The Library of Congress has a great collection of photographs from the Great Depression that has recently been updated. The collection now contains more than 175,000 portraits of America between the years 1935 and 1945, taken by photographers of the government’s Farm Security Administration. The photographs also include all known data about the subject(s) in each photo, including the date and location of the photograph and also the name of the photographer.

Click on the images to view larger versions.

Thanks to a new project known as Photogrammar from Yale University, viewers will have a much easier time exploring the photographs. There’s a map that displays the images by county and another that shows where each picture was taken and by which photographer. There’s also an interactive that allows viewers to sort the photos by theme (e.g. “war” or “religion”) and then browse from there. Other tools are still in the works.

How to Make Gmail Always Place this Newsletter in the In-box, not in the Spam Folder

I like Gmail but there is one issue with Gmail that really annoys me. Gmail’s spam filters look at every new incoming email message and then make a decision whether to place the message in the In-box, in the Spam folder, or to block it entirely. Often, those spam filters place the EOGN newsletters in the Spam Folder.

Luckily, you can easily change Gmail’s defaults and tell the mail service to always place any message containing this newsletter into the In-box, never in the Spam Folder. To do so:

How to Fix a Poor Web Design

Warning: This article contains personal opinions.

A newsletter reader wrote today to tell me of a recent update to a very popular genealogy web site. In short, the web site reportedly has been converted from a very useful genealogy resource into something that is nearly unusable. I won’t mention the web site but will quote a few sentences from the message (with minor editing for readability reasons):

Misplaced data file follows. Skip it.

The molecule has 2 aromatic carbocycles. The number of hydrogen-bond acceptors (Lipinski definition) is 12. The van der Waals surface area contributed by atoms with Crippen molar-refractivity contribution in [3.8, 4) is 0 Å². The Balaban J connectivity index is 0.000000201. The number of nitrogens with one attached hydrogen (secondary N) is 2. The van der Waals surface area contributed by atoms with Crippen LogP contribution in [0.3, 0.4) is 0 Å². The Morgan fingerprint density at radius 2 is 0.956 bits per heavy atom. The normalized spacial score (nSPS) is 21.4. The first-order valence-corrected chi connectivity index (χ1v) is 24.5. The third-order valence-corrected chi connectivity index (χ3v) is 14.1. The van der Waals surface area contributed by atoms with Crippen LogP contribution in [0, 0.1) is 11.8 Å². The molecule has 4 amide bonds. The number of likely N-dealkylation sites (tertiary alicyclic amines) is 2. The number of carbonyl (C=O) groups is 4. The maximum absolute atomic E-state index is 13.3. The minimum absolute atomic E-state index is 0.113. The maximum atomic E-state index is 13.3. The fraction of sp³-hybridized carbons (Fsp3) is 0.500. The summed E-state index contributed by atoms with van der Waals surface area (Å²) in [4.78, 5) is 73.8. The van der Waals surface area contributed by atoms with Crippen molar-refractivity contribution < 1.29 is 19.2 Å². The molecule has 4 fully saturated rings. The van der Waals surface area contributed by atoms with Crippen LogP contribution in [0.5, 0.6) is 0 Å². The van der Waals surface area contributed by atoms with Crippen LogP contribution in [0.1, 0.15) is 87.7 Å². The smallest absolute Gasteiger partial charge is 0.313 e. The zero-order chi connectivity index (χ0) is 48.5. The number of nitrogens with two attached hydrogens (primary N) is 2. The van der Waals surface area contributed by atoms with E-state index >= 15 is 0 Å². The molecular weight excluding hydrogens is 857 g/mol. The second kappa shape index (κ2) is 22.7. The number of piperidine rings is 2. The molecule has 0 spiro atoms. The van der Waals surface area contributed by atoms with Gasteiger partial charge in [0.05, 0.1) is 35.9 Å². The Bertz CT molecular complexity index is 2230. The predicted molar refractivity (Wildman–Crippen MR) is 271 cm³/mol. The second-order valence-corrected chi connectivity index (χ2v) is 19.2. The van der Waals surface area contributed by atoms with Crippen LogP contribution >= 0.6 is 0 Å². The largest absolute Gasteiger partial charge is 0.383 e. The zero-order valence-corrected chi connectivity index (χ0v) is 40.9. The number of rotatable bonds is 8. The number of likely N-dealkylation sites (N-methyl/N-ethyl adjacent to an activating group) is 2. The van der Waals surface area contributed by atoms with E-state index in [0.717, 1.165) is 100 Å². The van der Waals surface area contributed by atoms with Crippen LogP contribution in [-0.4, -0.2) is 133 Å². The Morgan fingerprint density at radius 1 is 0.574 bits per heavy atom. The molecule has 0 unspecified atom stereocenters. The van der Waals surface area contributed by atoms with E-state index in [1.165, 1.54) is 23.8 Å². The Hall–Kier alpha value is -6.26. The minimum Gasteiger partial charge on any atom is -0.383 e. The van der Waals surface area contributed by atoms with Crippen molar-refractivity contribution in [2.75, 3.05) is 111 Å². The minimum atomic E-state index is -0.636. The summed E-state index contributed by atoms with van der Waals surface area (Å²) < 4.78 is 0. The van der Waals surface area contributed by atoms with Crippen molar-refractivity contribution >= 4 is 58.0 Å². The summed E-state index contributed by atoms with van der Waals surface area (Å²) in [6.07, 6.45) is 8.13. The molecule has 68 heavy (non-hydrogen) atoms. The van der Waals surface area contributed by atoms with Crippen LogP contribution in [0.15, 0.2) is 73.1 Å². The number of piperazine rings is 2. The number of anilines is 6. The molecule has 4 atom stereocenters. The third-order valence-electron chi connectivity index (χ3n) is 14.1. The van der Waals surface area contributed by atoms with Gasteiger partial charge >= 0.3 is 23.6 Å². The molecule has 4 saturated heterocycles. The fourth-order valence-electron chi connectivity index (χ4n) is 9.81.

“The old account information won’t work, you need to establish a new account which means anything you had stored under an old account won’t work. They won’t let you put in a full first name on a basic search and the “narrow search” function is awful. The documents fly around the page so fast it is hard to zone in and read about person you are researching. To contact them with issues etc. is difficult. The contact page on the web site is limited to 200 characters, so you cannot send them much of an email message at all.”

I guess I have been in the computer business too long and have heard similar stories far too often. Yes, I suspect this complaint is valid, as are hundreds of other complaints I have heard over the years about other web sites, software applications, and more. My experience is that such problems usually get fixed although never with the speed that customers expect. Here is my response to the person who wrote me today:

Book Review: FamilySearch.org Research

The following book review was written by Bobbi King:

Click to view a larger image

FamilySearch.org Research by George G. Morgan. Published by Genealogical Publishing Co. 2014. 4 pages.

This is one of the latest “Genealogy At-A-Glance” condensed guides published as short, 4-page laminated 8×11 reference brochures. These are meant to be quick reference resources on major topics of research, and the authors are top-notch authorities in their respective fields.

George G. Morgan elaborates here on FamilySearch, which traces its own roots back to the Genealogical Society of Utah (GSU), the microfilming arm of the Church of Jesus Christ of Latter-day Saints, whose films we still read today. Digitization has overtaken the world of microfilm, and FamilySearch evolved out of GSU to oversee the monumental task of transferring from microform to digital media the collected filmed images, and to continue preserving records in digital form as the LDS locates new resources and repositories.

PBS’ “Genealogy Roadshow” will be Taping in New Orleans this Weekend (Sept. 6-7)

PBS’ “Genealogy Roadshow” will record episodes in New Orleans on Saturday and Sunday (Sept. 6-7), and the public is invited to attend. The tapings, at which pre-selected locals will have their family mysteries explored by show genealogists Kenyatta D. Berry, Joshua Taylor and Mary Tedesco, are free.

The public can also explore their personal histories with historical and genealogical societies that will be on-site for the weekend. The tapings will be held :

Man Conceived with Donated Sperm Seeks Birth Certificate Change to Reflect the “Truth”